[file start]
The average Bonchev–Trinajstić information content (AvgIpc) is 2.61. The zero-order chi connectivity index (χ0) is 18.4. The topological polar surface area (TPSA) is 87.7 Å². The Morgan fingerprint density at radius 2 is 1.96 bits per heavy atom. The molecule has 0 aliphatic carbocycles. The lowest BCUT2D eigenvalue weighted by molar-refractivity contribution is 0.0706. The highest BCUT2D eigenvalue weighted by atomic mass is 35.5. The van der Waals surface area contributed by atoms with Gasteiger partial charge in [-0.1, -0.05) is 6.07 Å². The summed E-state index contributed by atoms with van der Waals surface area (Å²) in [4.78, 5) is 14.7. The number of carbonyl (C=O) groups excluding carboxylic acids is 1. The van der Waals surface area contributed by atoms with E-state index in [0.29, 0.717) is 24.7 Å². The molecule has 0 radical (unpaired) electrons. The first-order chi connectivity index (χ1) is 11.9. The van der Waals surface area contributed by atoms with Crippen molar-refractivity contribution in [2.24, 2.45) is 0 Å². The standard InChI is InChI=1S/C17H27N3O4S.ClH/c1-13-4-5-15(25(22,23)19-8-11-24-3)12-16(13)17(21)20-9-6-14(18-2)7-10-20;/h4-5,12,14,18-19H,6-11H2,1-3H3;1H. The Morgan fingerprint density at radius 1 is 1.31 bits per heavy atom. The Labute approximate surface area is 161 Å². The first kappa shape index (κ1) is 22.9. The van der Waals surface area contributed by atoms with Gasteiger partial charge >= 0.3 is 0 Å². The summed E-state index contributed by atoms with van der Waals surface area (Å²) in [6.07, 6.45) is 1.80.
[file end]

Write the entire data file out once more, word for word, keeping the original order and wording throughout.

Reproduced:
The average Bonchev–Trinajstić information content (AvgIpc) is 2.61. The zero-order chi connectivity index (χ0) is 18.4. The topological polar surface area (TPSA) is 87.7 Å². The Morgan fingerprint density at radius 2 is 1.96 bits per heavy atom. The molecule has 0 aliphatic carbocycles. The lowest BCUT2D eigenvalue weighted by molar-refractivity contribution is 0.0706. The highest BCUT2D eigenvalue weighted by atomic mass is 35.5. The van der Waals surface area contributed by atoms with Gasteiger partial charge in [-0.1, -0.05) is 6.07 Å². The summed E-state index contributed by atoms with van der Waals surface area (Å²) in [4.78, 5) is 14.7. The number of carbonyl (C=O) groups excluding carboxylic acids is 1. The van der Waals surface area contributed by atoms with E-state index in [0.29, 0.717) is 24.7 Å². The molecule has 0 radical (unpaired) electrons. The first-order chi connectivity index (χ1) is 11.9. The van der Waals surface area contributed by atoms with Crippen molar-refractivity contribution in [2.24, 2.45) is 0 Å². The standard InChI is InChI=1S/C17H27N3O4S.ClH/c1-13-4-5-15(25(22,23)19-8-11-24-3)12-16(13)17(21)20-9-6-14(18-2)7-10-20;/h4-5,12,14,18-19H,6-11H2,1-3H3;1H. The Morgan fingerprint density at radius 1 is 1.31 bits per heavy atom. The Labute approximate surface area is 161 Å². The first kappa shape index (κ1) is 22.9. The van der Waals surface area contributed by atoms with Gasteiger partial charge >= 0.3 is 0 Å². The summed E-state index contributed by atoms with van der Waals surface area (Å²) in [6.07, 6.45) is 1.80.